Faculty of Health study explores pros and cons of preschoolers in sports

Preschoolers playing soccer

By Corey Allen, senior manager, research communications

Researchers at York University are leading work to understand the impacts of youth sports on child development, investigating the benefits and risks of organized sports programming for children aged six and under.

Meghan Harlow
Meghan Harlow

In a paper published in Sport in Society earlier this year, Faculty of Health researchers studied five different types of sports programs for preschoolers, observing several classes and interviewing families over the span of several months. Their findings reveal a research gap regarding how preschoolers experience sport, their parents’ motives, and the effectiveness and uniformity of programming for children under six (U6).

“Our goal for this case study was to learn more about what really is happening in this unexplored demographic of U6 sports, gain insight into the flow of activity in classes, and to examine the kinds of sports-specific and fundamental movement skills being taught,” said lead author Meghan Harlow, a research associate in the School of Kinesiology & Health Science, who co-authored the paper alongside Associate Professor Jessica Fraser-Thomas.

The sports programs involved in Harlow’s research, which began as part of her PhD work, included hockey, rugby, soccer, gymnastics and one multi-sport program. She observed many similarities, including similar training session layouts and a focus on targeted movements like running forwards and backwards, kicking and passing.

Each of the programs also involved some level of competition, which included a formal scrimmage or race. Hockey was the most competitive, being the only sport that involved the children playing structured games on half-ice.

“Current guidelines suggest engaging children in mini challenges with successes and failures, but the question of what is an age-appropriate challenge for U6 sports is unclear and difficult to determine, so it’s a really active area of research for us,” said Harlow. “Within many of these programs, the age range can vary significantly, so you may have a three-year-old playing with a five-year-old, and this complicates how sessions can be run or designed.”

Sport participation in Canada is largely guided by a framework that sports clubs and organizations use called the Long-Term Development in Sport and Physical Activity Model, or LTD Model. This framework outlines the types of skills and training people should learn at different life stages to develop their physical literacy or athletic abilities.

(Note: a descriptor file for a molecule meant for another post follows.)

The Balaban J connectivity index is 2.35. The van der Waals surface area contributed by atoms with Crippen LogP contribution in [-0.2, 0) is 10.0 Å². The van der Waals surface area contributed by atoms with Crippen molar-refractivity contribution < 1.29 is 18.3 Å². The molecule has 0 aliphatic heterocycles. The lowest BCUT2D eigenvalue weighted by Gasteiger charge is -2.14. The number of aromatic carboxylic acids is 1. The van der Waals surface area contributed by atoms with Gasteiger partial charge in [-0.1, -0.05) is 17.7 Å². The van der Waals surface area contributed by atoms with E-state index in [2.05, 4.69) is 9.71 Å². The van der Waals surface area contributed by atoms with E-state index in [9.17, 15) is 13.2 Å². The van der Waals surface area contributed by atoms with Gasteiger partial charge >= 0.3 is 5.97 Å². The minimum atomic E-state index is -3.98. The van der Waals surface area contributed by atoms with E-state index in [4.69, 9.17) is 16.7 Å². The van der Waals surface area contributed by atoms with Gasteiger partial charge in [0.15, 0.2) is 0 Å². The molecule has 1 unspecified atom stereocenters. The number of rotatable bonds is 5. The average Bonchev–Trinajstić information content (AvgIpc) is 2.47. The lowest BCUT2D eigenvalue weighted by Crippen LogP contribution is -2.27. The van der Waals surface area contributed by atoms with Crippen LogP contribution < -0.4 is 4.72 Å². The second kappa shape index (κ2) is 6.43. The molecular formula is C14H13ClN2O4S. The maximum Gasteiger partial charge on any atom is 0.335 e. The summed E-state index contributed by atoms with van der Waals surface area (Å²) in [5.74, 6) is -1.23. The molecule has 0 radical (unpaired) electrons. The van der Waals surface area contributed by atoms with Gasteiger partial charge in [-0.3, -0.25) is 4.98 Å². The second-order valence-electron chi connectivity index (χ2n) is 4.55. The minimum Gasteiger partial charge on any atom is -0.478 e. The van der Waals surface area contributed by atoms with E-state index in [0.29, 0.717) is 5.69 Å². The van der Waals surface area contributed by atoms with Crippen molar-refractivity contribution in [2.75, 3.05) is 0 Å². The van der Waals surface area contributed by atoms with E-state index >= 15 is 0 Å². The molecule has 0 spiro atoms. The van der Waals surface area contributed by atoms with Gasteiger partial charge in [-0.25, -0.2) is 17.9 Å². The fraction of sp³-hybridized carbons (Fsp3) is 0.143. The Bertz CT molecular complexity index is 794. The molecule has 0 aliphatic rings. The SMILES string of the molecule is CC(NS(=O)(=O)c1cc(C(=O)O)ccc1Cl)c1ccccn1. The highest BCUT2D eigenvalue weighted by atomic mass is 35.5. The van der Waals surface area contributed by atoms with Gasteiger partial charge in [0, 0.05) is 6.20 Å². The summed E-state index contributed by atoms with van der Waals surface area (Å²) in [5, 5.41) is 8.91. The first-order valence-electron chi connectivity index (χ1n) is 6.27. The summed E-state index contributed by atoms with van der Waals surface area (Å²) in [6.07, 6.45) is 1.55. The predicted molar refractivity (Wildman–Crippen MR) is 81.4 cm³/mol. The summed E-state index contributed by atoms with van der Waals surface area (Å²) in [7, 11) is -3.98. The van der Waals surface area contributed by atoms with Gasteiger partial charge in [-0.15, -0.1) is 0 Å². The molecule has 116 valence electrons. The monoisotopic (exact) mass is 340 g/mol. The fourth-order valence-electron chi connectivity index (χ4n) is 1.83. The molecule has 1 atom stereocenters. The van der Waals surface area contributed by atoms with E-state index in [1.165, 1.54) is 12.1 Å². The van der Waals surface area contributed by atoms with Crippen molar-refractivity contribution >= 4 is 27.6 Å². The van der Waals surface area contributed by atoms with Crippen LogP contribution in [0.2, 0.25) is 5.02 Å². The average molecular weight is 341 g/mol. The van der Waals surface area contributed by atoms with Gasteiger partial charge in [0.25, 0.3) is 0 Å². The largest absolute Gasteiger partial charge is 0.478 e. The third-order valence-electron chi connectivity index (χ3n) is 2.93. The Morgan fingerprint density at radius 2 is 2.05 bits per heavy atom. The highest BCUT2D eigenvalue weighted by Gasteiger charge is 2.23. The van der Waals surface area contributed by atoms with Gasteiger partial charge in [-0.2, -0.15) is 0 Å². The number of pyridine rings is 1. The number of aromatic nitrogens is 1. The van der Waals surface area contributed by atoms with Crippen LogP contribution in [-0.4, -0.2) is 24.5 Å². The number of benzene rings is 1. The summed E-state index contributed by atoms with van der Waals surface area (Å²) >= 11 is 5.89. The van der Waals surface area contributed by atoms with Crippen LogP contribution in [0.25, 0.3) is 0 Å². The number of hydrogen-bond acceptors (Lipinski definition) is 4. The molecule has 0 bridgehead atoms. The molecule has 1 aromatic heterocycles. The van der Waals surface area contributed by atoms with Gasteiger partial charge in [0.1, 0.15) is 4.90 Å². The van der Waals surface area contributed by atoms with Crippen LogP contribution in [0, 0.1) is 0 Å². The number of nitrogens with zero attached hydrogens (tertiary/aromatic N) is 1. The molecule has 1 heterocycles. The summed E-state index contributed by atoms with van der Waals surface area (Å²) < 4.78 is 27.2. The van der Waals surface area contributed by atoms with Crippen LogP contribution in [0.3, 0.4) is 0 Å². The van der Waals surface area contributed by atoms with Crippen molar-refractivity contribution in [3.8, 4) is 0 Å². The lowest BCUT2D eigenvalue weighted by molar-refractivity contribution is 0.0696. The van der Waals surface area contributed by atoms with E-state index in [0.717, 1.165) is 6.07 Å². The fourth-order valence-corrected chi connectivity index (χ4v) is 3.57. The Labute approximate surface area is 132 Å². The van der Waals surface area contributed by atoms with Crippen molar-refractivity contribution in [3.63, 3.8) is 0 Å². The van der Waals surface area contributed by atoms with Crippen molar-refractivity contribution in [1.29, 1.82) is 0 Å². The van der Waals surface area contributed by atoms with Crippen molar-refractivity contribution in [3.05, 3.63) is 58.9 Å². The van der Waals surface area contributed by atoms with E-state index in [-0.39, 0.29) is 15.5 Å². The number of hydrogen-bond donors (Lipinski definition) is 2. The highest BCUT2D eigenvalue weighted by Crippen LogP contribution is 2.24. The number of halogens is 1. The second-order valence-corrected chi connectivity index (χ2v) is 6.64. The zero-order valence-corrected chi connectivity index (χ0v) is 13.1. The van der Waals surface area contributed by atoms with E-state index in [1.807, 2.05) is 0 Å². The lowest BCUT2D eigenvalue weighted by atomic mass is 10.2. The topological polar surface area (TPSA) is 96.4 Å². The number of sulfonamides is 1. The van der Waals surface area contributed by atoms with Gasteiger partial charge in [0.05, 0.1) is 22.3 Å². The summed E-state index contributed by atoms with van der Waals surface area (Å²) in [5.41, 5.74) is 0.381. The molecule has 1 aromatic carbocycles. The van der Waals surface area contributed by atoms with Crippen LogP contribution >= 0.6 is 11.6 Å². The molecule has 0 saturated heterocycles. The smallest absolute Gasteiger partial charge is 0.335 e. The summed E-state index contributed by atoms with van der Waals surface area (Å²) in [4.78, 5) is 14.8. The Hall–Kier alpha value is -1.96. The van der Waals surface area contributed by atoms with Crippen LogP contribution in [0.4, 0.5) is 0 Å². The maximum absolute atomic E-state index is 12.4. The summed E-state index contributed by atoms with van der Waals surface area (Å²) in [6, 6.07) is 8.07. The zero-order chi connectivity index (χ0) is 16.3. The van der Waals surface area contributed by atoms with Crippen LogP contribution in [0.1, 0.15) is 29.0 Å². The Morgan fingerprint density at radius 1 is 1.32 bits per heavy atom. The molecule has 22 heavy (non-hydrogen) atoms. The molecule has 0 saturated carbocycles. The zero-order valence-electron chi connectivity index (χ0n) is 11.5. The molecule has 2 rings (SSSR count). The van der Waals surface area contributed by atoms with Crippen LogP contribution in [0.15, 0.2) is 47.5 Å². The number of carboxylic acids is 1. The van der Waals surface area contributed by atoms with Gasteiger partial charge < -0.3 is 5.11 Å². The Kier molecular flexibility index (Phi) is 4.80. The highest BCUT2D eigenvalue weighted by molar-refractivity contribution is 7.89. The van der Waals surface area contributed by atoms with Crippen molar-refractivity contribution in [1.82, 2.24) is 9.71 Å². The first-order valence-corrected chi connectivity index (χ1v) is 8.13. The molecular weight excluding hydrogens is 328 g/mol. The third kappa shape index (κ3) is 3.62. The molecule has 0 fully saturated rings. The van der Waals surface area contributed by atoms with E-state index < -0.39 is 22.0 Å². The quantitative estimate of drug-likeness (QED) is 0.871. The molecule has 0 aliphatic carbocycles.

In the model’s Active Start stage, which ranges from zero to six years, the guidelines recommend primarily child-led free play, and structured gymnastics and swimming programs.

Harlow observed the sports programs with this model in mind, finding that the delivery and experiences of these preschooler sport programs sometimes deviated from this framework.

Additionally, in Harlow’s small sample size of 10 families, most of the children had previously participated in sports prior to the programs she observed. The researchers point out in the paper that this pattern of past sport participation contradicts long-standing recommendations by the American Academy of Pediatrics and the Canadian Paediatric Society, which advise most children are not ready for sport until around age six.

Harlow says larger and more diverse sample sizes, alongside more evidence, is needed to fully understand the best way for preschoolers to participate and develop in sports long-term, and how to set them up for success as they age.

“There’s the potential for this research to inform future versions of the LTD Model, which has been adopted internationally outside of Canada, and other models like it,” she said.  

Harlow’s research interests in this field stem from her own experience in competitive gymnastics, first participating in the sport as early as three years old.

“Our early experiences in sport and physical activity shape our habits and perceptions over time,” she said. “Studying the early stages of sport can tell us a lot about sport choices and experiences, dropout, and ways to engage young children and youth in sport that will lead to healthy and happy outcomes.”

Harlow’s research was funded by the Social Sciences & Humanities Research Council of Canada and the Ontario Graduate Scholarship.